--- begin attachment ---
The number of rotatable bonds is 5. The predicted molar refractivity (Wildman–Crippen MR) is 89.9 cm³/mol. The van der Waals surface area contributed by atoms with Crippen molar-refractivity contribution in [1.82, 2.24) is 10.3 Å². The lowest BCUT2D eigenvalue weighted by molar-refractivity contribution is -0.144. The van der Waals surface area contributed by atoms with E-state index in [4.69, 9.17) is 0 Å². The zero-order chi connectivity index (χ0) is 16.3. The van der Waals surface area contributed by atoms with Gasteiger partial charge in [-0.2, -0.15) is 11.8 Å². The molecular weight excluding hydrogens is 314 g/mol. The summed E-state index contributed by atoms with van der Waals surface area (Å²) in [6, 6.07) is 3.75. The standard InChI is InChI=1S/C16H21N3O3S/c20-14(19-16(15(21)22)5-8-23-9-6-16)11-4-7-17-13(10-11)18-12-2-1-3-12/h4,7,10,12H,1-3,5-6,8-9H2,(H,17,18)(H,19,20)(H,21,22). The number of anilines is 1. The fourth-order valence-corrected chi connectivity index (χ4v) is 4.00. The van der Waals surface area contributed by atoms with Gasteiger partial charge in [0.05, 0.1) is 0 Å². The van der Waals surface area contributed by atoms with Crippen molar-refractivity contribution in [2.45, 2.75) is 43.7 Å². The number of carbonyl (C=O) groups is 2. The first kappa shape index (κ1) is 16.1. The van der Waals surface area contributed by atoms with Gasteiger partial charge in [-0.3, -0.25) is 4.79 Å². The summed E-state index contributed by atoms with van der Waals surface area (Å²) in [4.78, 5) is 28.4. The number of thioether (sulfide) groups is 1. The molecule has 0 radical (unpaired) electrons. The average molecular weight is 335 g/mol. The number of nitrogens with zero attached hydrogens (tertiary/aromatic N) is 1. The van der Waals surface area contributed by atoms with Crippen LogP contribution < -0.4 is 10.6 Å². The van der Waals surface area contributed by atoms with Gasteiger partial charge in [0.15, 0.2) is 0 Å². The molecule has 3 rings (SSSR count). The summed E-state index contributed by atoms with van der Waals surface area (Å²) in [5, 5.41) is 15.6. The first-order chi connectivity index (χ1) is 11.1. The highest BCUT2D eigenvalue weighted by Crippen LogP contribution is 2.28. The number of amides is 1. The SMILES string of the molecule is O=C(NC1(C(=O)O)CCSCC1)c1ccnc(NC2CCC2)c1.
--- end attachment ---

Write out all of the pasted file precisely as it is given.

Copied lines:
The number of rotatable bonds is 5. The predicted molar refractivity (Wildman–Crippen MR) is 89.9 cm³/mol. The van der Waals surface area contributed by atoms with Crippen molar-refractivity contribution in [1.82, 2.24) is 10.3 Å². The lowest BCUT2D eigenvalue weighted by molar-refractivity contribution is -0.144. The van der Waals surface area contributed by atoms with E-state index in [4.69, 9.17) is 0 Å². The zero-order chi connectivity index (χ0) is 16.3. The van der Waals surface area contributed by atoms with Gasteiger partial charge in [-0.2, -0.15) is 11.8 Å². The molecular weight excluding hydrogens is 314 g/mol. The summed E-state index contributed by atoms with van der Waals surface area (Å²) in [6, 6.07) is 3.75. The standard InChI is InChI=1S/C16H21N3O3S/c20-14(19-16(15(21)22)5-8-23-9-6-16)11-4-7-17-13(10-11)18-12-2-1-3-12/h4,7,10,12H,1-3,5-6,8-9H2,(H,17,18)(H,19,20)(H,21,22). The number of anilines is 1. The fourth-order valence-corrected chi connectivity index (χ4v) is 4.00. The van der Waals surface area contributed by atoms with Gasteiger partial charge in [0.05, 0.1) is 0 Å². The van der Waals surface area contributed by atoms with Crippen molar-refractivity contribution in [2.45, 2.75) is 43.7 Å². The number of carbonyl (C=O) groups is 2. The first kappa shape index (κ1) is 16.1. The van der Waals surface area contributed by atoms with Gasteiger partial charge in [-0.3, -0.25) is 4.79 Å². The summed E-state index contributed by atoms with van der Waals surface area (Å²) in [4.78, 5) is 28.4. The number of thioether (sulfide) groups is 1. The molecule has 0 radical (unpaired) electrons. The average molecular weight is 335 g/mol. The number of nitrogens with zero attached hydrogens (tertiary/aromatic N) is 1. The van der Waals surface area contributed by atoms with Crippen LogP contribution < -0.4 is 10.6 Å². The van der Waals surface area contributed by atoms with Gasteiger partial charge in [0.15, 0.2) is 0 Å². The molecule has 3 rings (SSSR count). The summed E-state index contributed by atoms with van der Waals surface area (Å²) in [5, 5.41) is 15.6. The first-order chi connectivity index (χ1) is 11.1. The highest BCUT2D eigenvalue weighted by Crippen LogP contribution is 2.28. The number of amides is 1. The SMILES string of the molecule is O=C(NC1(C(=O)O)CCSCC1)c1ccnc(NC2CCC2)c1.